Terman also helped adopt his test for the use in the military during World War I. The test was used as the Army Alpha and Army Beta tests, which helped classify recruits. This enabled effective and fast classification of new staff, as the test could be quickly administered to large numbers of people. After the war, Terman applied the same method in classification to school-children. He developed the National Intelligence Tests for grades three to eight. Unlike Binet and Simon, whose goal was to identify less able school children in order to aid them with the needed care required, Terman proposed using IQ tests to classify children and put them on the appropriate job-track. During the 1920s, Terman’s group intelligence tests were used to classify children into homogeneous ability groups, what came to be known as the “tracking system.”
In the 1920s, Terman initiated several longitudinal studies of gifted children that were continued long after his death. He gathered a group of 1,500 California children whose IQs were over 140, and studied them over several decades. The children included in his studies were colloquially referred to as "Termites." Terman carefully recorded all their major milestones in life, from their childhood to deep into the adulthood. After Terman’s death other scientists continued to follow up on the study. One of the most important results of the study was that Terman found that gifted children did not fit the existing stereotypes often associated with them: They were not weak and sickly social misfits, but in fact were generally taller, in better health, better developed physically, and better adapted socially than other children.
Terman’s other, lesser known work consisted of development of scales that measured masculinity and femininity and the degree of marital happiness.
Critics of Terman's work have objected that his tests were biased, giving "scientific" proof which justified racial discrimination, segregation, and even eugenics. Terman failed to take into account the cultural differences inherent in American society. As a result, people who did not belong to the mainstream of American society, especially poor and racial minority children, scored significantly lower than their white, better off counterparts.
Terman’s views on eugenics, his support of sterilization of the unintelligent, and his advocacy of the reducing of the quotas for immigrants from eastern Europe, were also controversial. Debate over hereditary faculties of intelligence has been ongoing into the twenty-first century.
Terman's studies of gifted children, his "Termites," have also been criticized. Determined to show that highly intelligent children, like Terman himself, were not sickly social misfits but were the future leaders of society:
Terman became mentor, confidant, guidance counselor, and sometimes guardian angel, intervening on their behalf. In doing so, he crashed through the glass that is supposed to separate scientists from subjects, undermining his own data. But Terman saw no conflict in nudging his protégés toward success, and many of them later reflected that being a "Terman kid" had indeed shaped their self-images and changed the course of their lives (Leslie).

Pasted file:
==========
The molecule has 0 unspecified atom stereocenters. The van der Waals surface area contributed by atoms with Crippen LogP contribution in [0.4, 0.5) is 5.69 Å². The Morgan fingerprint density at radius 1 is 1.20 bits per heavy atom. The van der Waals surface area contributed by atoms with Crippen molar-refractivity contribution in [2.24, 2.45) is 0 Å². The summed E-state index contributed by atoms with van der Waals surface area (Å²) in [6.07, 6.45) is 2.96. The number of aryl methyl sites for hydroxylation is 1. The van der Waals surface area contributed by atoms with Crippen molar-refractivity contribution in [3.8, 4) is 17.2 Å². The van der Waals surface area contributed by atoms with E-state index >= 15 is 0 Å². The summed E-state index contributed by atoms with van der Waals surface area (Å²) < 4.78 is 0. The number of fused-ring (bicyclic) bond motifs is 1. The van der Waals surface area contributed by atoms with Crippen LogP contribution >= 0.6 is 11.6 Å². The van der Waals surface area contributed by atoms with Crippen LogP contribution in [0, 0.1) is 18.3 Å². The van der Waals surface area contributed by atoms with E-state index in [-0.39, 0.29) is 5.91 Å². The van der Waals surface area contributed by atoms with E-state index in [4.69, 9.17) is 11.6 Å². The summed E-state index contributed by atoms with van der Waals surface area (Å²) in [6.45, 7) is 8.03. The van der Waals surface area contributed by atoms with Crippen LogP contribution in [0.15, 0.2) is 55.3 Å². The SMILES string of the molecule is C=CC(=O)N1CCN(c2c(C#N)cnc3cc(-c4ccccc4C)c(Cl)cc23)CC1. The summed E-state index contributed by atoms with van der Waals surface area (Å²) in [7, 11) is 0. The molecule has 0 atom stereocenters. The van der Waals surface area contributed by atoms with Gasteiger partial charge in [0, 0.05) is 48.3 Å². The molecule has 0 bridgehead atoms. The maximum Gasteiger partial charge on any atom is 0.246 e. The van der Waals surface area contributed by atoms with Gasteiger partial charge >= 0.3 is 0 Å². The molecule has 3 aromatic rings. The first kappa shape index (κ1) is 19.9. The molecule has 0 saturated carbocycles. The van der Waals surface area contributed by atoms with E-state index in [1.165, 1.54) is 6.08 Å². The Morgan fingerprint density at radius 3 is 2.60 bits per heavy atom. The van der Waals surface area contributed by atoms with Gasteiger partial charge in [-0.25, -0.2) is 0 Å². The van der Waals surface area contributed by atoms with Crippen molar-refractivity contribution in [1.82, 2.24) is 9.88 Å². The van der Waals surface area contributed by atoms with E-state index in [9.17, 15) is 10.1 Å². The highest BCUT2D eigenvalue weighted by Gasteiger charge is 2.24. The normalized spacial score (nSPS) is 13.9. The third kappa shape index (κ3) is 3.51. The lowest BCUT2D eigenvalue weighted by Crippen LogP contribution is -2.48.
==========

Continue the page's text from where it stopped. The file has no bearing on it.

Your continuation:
Terman's Stanford-Binet test has enjoyed wide popularity. It was the first important individual intelligence test in the United States, and is still in use today, despite varying degrees of controversy, as a general intelligence test for adults. The test is currently in its fifth revision.
Terman's research on gifted children, although flawed, succeeded in making people believe it was a good thing to be smart. His intention was to debunk many of the myths that surrounded giftedness. Instead of being perceived as sickly, nerdy wimps, Terman showed that the gifted children he studied, his "Termites," were healthy and socially well adopted, often emotionally more stable than the average children. However, it may be that it was his interest in their lives that helped them succeed an overcome the social and emotional difficulties that have been, and continue to be, observed in gifted children.
His longitudinal studies inspired numerous researchers of giftedness to follow in his steps. He also introduced the longitudinal study as a method in psychological research.
Lewis Terman transformed the psychology department at the Stanford. His son, Frederick Terman, continued in the same steps. As provost of the Stanford University, he greatly expanded the science, statistics, and engineering departments that helped catapult Stanford into the ranks of the world's first class educational institutions, as well as spurring the growth of Silicon Valley.